and nurses set mutual goals together; the demands and needs of patients were reflected in
the program. A grape sticker was provided to the patients every week when falls did not
occur to induce confidence. The nurses were asked to encourage the patients to increase
the effects of the program further.

A checklist, fall risk assessment tool, fall environment assessment tool, fall preven-
tion patient education and re-education, fall report form, and hourly rounding have been
suggested as effective for fall prevention [28]. In our study, a checklist, fall risk assess-
ment, environmental assessment, repetitive individual education, fall reports, and periodic
rounding were included in the program to promote fall prevention behaviors further.

In this study, the number of falls in the intervention group decreased from three to two
(p = 0.480). In the control group, it increased from three to five (p = 0.705). Intuitively, the
number of falls would decrease as the fall prevention behavior of patients improves. How-
ever, the number of falls was insufficient to observe a statistically significant difference, and
the eight-week intervention period was insufficient relative to the 6-month fall intervention
study that reported an effective decrease in the number of falls (p < 0.004) [60–62] and falls
with injury (p < 0.01) [63]. Therefore, more participants should be selected in future studies,
and the effects should be observed over a longer period of at least six months.

Further, fear of falling was lower in the patient intervention group than in the control
group (p < 0.001). Expectedly, mutual goal setting and communication help assess objective
and subjective risk factors of falling, thus leading to a decreased fear of falling. In particular,
patient behavior characteristics were evaluated, and patients were encouraged to continue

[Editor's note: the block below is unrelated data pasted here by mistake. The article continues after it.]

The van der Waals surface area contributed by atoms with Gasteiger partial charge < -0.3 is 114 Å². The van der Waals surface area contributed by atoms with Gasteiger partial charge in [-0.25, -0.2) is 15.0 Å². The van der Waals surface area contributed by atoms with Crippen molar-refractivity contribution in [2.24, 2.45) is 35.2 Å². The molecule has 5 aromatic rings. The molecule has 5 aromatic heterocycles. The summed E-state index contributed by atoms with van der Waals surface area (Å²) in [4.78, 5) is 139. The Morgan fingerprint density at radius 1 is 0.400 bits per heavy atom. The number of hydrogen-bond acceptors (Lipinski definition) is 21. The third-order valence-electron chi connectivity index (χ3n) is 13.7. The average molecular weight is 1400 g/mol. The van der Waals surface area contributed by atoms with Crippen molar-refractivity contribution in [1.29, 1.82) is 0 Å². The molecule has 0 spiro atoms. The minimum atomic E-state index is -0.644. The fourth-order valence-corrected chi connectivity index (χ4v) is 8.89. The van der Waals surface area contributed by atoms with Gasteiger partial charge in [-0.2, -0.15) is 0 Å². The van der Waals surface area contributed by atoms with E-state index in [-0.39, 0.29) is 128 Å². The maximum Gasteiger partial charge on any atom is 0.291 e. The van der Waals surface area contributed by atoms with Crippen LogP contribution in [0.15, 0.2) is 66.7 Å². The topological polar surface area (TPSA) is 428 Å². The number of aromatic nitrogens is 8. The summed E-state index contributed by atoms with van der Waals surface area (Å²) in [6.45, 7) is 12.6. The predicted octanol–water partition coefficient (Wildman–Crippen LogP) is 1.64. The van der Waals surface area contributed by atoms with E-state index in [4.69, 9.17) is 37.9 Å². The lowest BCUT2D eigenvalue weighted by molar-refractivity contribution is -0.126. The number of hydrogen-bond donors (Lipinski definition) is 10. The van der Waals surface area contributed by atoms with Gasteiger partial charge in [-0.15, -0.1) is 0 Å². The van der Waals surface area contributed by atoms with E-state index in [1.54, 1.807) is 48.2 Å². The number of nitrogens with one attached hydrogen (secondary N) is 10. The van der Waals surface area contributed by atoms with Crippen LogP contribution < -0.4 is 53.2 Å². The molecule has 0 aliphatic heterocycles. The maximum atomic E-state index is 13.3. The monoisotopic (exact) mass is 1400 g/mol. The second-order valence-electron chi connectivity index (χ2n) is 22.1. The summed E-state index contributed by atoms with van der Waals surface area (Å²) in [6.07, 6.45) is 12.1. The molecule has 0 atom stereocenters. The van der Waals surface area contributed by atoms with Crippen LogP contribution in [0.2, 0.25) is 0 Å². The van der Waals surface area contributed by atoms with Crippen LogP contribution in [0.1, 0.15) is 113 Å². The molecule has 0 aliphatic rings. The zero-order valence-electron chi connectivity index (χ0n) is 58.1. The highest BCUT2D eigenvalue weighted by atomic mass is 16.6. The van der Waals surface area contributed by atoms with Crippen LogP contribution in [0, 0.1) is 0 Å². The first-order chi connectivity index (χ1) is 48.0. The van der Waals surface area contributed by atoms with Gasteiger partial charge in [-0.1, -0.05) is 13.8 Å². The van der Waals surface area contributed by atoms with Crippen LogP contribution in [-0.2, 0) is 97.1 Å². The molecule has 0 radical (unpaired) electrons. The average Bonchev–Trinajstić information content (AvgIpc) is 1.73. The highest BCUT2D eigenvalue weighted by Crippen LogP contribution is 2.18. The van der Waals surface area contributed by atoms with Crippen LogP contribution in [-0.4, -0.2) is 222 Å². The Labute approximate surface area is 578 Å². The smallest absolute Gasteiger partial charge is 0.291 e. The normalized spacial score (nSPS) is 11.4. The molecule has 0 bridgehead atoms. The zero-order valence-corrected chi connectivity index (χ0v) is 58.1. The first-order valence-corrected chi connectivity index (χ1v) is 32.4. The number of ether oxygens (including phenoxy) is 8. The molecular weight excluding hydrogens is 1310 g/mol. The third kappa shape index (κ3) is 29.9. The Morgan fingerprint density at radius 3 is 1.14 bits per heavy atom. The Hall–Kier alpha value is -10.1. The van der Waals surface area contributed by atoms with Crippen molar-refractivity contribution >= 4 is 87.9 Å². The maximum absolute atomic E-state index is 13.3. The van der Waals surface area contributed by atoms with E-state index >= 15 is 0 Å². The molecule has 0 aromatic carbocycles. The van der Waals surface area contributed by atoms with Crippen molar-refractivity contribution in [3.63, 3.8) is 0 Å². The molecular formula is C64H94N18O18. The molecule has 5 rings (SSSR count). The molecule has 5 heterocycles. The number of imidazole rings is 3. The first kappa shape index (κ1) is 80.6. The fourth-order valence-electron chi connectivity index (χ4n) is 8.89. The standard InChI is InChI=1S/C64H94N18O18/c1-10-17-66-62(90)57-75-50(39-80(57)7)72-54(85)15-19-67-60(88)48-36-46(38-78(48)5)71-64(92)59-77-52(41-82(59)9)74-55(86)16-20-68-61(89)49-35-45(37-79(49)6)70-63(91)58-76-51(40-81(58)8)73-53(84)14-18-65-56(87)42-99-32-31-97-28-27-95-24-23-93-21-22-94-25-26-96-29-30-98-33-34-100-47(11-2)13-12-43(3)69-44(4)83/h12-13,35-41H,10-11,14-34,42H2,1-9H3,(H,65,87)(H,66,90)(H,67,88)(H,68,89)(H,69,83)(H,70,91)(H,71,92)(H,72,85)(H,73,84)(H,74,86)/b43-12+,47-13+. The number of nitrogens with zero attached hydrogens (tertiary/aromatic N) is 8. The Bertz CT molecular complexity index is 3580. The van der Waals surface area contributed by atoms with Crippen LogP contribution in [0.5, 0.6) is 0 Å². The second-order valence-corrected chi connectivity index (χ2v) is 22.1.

fall prevention activities to be actively involved in managing their health [64]. This study
observed that patients were afraid of falling when traveling to bathrooms. Lim et al. [54]
also reported that the number of falls was highest in bathrooms. During the intervention
period of this study, two cases of falls were observed in the bathroom of the same patient.

Regarding the fear of falling, McMahon, Talley, and Wyman [65] reported that au-
tonomy and independence of patient behavior are necessary. Therefore, in this study,
patients were sufficiently educated on the risk of falling, and lighting was increased in
surrounding environments to prevent as much falling as possible. Further, patients wore
gait belts and were accompanied by a caregiver, and repetitive education was provided
using an emergency bell for the toilet. Thus, cases of participants collapsing to the floor

Healthcare 2021, 9, 715 17 of 21

were observed. Given the likelihood of falls, opinions were exchanged between patients
and staff to prevent continuous falls.

This study also aimed to lower the burden of falling among nurses; however, the
effects were not significant (p = 0.105). This finding may have been due to nurses’ increased
responsibility for patients’ fall accidents and the increased burden of work [66]. In most
medical negligence claims, nurses are often responsible. Thus, falls are an important
problem for nurses [67]. Long-term care hospital patients are elderly and suffer from
complex chronic diseases [68]; confusion, gait problems, Alzheimer’s, loss of directional
senses, and failure to comply with safety guidelines are frequently observed risk factors [59].
Therefore, continuous education and evaluation, activities suitable for nursing manpower
structures, and systematic management are required [69].

Particularly, it is necessary to develop educational programs to help nurses overcome
the effects of falls, prevent falls, and improve patient safety [70]. The Patient Safety Act,
effective since July 2016, states that medical staff are required to voluntarily report patient
safety incidents to avoid the omission of reporting due to fear or guilt of punishment and
that adverse actions cannot be taken against the one who reported, given the aim of the